RESIDENTS of Cappahard in Ennis have banded together in a bid to be treated separately after being awarded a grant by Ennis Town Council of just over €1 per house for maintenance of green areas.
There are 11 estates within Cappahard and residents are urging the local authority to consider a number of priming grant applications for individual estates, rather than one grant for Cappahard as a whole, saying they have already spent thousands maintaining the area themselves.
An application for eight separate amenity/priming grants from the various areas in Cappahard was received by Ennis Town Council earlier this year. The local authority subsequently allocated one grant of €300 between the 264 houses of Cappahard, deeming it to be one estate.
However, following calls from the residents, Ennis town manager Ger Dollard has agreed to look at the matter again and the issue is set to come before November’s meeting of Ennis Town Council for further discussion.
According to a spokeswoman for the residents, there are a total of 264 houses divided between the 11 estates and residents have spent more than €3,000 maintaining the estate.
The developers of several estates within the townland of Cappahard went into liquidation in June of this year, with residents left to maintain the estate until it is taken over in the future by the local authority.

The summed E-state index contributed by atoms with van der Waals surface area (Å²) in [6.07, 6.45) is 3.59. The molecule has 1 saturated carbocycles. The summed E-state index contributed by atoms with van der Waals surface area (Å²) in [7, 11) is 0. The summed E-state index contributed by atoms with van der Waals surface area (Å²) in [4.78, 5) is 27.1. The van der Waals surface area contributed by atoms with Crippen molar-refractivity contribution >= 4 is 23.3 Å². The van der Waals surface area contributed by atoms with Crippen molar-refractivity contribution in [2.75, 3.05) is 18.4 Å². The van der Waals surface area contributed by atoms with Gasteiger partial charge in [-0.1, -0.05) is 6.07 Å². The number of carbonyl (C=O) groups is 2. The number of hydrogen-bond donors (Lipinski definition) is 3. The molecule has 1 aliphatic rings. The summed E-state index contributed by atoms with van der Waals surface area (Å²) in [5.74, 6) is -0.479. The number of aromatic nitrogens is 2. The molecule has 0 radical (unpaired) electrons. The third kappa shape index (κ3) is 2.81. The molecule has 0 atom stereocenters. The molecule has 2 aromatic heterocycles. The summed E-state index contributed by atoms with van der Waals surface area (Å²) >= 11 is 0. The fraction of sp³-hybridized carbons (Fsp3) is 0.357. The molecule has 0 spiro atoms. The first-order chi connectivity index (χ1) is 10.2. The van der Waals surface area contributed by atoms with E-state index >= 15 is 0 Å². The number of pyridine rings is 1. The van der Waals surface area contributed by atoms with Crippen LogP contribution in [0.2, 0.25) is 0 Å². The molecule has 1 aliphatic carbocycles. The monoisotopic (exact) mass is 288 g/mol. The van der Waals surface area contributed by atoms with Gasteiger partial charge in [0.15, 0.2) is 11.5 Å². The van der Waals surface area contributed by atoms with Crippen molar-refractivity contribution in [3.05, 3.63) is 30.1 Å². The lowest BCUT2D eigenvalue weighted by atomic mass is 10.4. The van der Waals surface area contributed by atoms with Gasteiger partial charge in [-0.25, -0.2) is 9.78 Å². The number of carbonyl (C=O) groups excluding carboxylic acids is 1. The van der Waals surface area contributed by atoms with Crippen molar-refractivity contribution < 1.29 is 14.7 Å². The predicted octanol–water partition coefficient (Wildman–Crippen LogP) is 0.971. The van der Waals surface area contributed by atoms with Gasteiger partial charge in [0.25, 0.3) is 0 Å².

In June, residents met to discuss the situation and decided to collect €25 per household to help with the cost of grass cutting and weed control. They also applied for council grants for the various areas in the estate, with each of the areas coming together separately with their own resident representatives and making their own application.
They have contacted members of Ennis Town Council who raised the issue at their last meeting and have also received support from local Oireachtas members.
In the application for the priming grants, the residents insist, “We live in an area referred to as Cappahard but each estate within the development has its own identity and its own residents’ association and we should therefore be entitled to our own grants as per our applications. We represent a development which totals 264 houses, which is considerably larger than most of the other developments in the Ennis environs. It would seem unjust that so many estates with such a large number of houses would be granted only €300 in total for maintenance of their green and landscaped areas when other estates with as few as 10 houses are successfully applying for and being granted equal amounts for considerably smaller acreage.”
While residents acknowledge the tighter finances of local authorities, they have appealed for the council to re-consider the applications.
At the last meeting of Ennis Town Council, Councillor Johnny Flynn urged the council to reconsider the decision. Councillor Tommy Brennan added, “It’s a large estate and we should look at the grants for our larger estates all over the town. These are different estates within an estate and it should be looked at.”
Mr Dollard told the meeting the matter would be looked at again and would be put before the next meeting.
The priming grants allow the council to contribute financially to groups that carry out environmental and maintenance works in their housing estates.